Eastern Shore brined chicken in cast-iron

We are often asked how we personally use our cast iron. We do the occasional steak routine that we learned from John Tesar, the chef at Knife in Dallas. My wife and I both are from South Carolina so cast iron cornbread is often on our menu. We use Geechie Boy Mill Jimmy Red cornmeal from Greg Johnsman out on Edisto Island. The recipe in Sean Brock’s cookbook “Heritage” is easy to find and traditional.

But for us the weekly use of cast iron is as a pan for the oven; roasting vegetables, baking apples, pizza, and most often: chicken roaster.

We live on the Eastern Shore of Maryland where chicken is king, and nothing suits our goal of crispy skin better than the combination of cast iron and this magic brining/drying recipe. The original method comes from the British chef Fergus Henderson but is adapted for our preference to use buttermilk and a little Baltimore fish pepper in the brine.

Cast Iron Shore Bird

This recipe requires two days advance prep. Plan ahead!

Whole chicken, backbone removed, and breast broken (spatchcock)


  • 4 cups water

  • 4 cups buttermilk

  • 1/2 cup kosher salt

  • 2 bay leaves

  • 1⁄2 teaspoon thyme

  • 1⁄2 teaspoon oregano

  • 1⁄4 teaspoon pepper flakes, optional

  • 1 Tablespoon Snake Oil fish pepper sauce or equivalent, optional

  • 3 garlic cloves minced

  • 1⁄4 teaspoon thyme

  • 1⁄4 teaspoon oregano

  • 3 tablespoons butter

  • Onion halved Instructions

    1. To brine the bird. Bring water, salt bay leaves, thyme, oregano and pepper flakes to a boil to dissolve salt. Allow brine to cool to room temperature before adding buttermilk and fish pepper or equivalent hot sauce. Place poultry and brine in a large Zip Lock bag. Remove air from bag. Place poultry in refrigerator for 4 hours and up to 8. The longer the poultry is in the brine the saltier the bird will be.

    2. To get a crispy skin this next step is important. Remove the bird from the brine and dry completely with paper towels. DO NOT RINSE. Place the bird UNCOVERED back in the refrigerator on a cookie sheet or drying rack. Leave UNCOVERED for 12-24 hours. This step will only dry the skin. The meat will remain juicy.

    3. Prepare your herb butter. Mince garlic. Add garlic, thyme and oregano to melted butter. Place in refrigerator to solidify.

    4. To cook. Remove the bird. Pepper to taste on all sides. With your fingers scoop small gobs of the herb butter and place BETWEEN the skin and the meat in as many places as possible. You will have some leftover. Melt and retain this butter for the cooking baste. Leave the bird at room temperature while preheat the oven to 500°. Place 14” Lili or 12” Joan cast iron pan into the oven to preheat.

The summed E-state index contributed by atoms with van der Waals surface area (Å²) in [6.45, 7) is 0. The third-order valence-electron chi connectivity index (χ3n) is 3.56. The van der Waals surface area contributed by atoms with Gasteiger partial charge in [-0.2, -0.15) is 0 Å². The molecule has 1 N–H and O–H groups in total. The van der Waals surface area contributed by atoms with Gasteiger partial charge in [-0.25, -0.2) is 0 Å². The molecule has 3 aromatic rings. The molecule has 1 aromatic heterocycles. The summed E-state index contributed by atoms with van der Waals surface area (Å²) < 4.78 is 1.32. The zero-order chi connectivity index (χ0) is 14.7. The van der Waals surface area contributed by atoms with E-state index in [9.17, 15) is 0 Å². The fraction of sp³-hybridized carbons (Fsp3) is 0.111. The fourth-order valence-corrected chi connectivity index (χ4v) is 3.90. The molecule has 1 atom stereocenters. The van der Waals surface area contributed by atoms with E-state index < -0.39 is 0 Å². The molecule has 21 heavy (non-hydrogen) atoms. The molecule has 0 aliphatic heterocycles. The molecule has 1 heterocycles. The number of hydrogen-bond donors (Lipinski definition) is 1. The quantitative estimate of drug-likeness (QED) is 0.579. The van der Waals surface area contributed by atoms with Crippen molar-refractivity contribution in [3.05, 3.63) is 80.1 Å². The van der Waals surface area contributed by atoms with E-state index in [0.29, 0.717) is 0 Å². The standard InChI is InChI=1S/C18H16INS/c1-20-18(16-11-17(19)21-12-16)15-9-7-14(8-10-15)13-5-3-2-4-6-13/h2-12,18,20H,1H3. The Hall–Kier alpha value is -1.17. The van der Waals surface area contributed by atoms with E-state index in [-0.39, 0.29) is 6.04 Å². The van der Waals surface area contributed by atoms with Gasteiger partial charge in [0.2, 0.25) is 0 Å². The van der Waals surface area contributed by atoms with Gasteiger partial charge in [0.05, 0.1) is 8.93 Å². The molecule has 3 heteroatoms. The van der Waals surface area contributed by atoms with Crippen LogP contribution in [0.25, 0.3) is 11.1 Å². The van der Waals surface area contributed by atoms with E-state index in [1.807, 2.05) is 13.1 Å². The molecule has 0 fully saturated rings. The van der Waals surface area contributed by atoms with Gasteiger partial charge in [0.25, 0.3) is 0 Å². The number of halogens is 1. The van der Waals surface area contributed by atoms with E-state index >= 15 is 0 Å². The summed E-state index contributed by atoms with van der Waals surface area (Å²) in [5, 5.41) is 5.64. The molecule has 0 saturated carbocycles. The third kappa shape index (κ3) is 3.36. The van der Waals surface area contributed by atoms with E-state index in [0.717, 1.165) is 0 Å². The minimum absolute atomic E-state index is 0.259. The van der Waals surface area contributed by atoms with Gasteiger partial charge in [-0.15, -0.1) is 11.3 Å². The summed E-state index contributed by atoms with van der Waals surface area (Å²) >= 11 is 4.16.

5. Once the oven has reached 500°, remove cast iron pan from the oven and place onion halves in center of pan. Open the bird and place bird upside down - chest cavity side up - over the onions.

    6. Roast the bird 10 minutes chest-side up at 500°.

    7. Remove, turn the bird breast-side up. Baste the breast with reserved butter.

    8. Return to 500° oven for an additional 10 minutes.

    9. Remove the bird and lower the oven to 350°. Allow oven to cool (door open) to 350°.

    10. Return the bird to the oven to roast for 20-30 minutes or more. Internal temperature of thigh should be between 155°F to 165°F or until the juices run clear. Use your judgement here based on the weight of the bird and your personal preferences.

    11. Remove the bird from the oven. Tent the bird with tin-foil. Allow to rest 10 to 15 minutes. This is a critical step as the bird will continue to cook during the rest. If you skip this step the juices will run out when you cut the bird. Wait for perfection.

There are many ways to vary this recipe and we use it with any poultry or wild game birds that tend to dry out in cooking; guinea hen, grouse, pheasant etc. Just remember to vary your brine and cooking times to compensate for the weight of the bird.

We often roast vegetables along with the bird; parsnips, potatoes, onions, and other root vegetables. You can roast mushrooms under the bird or apples. The method provides crispy skin on a juicy bird. The cast iron, in contact with the vegetables, caramelizes the sugars.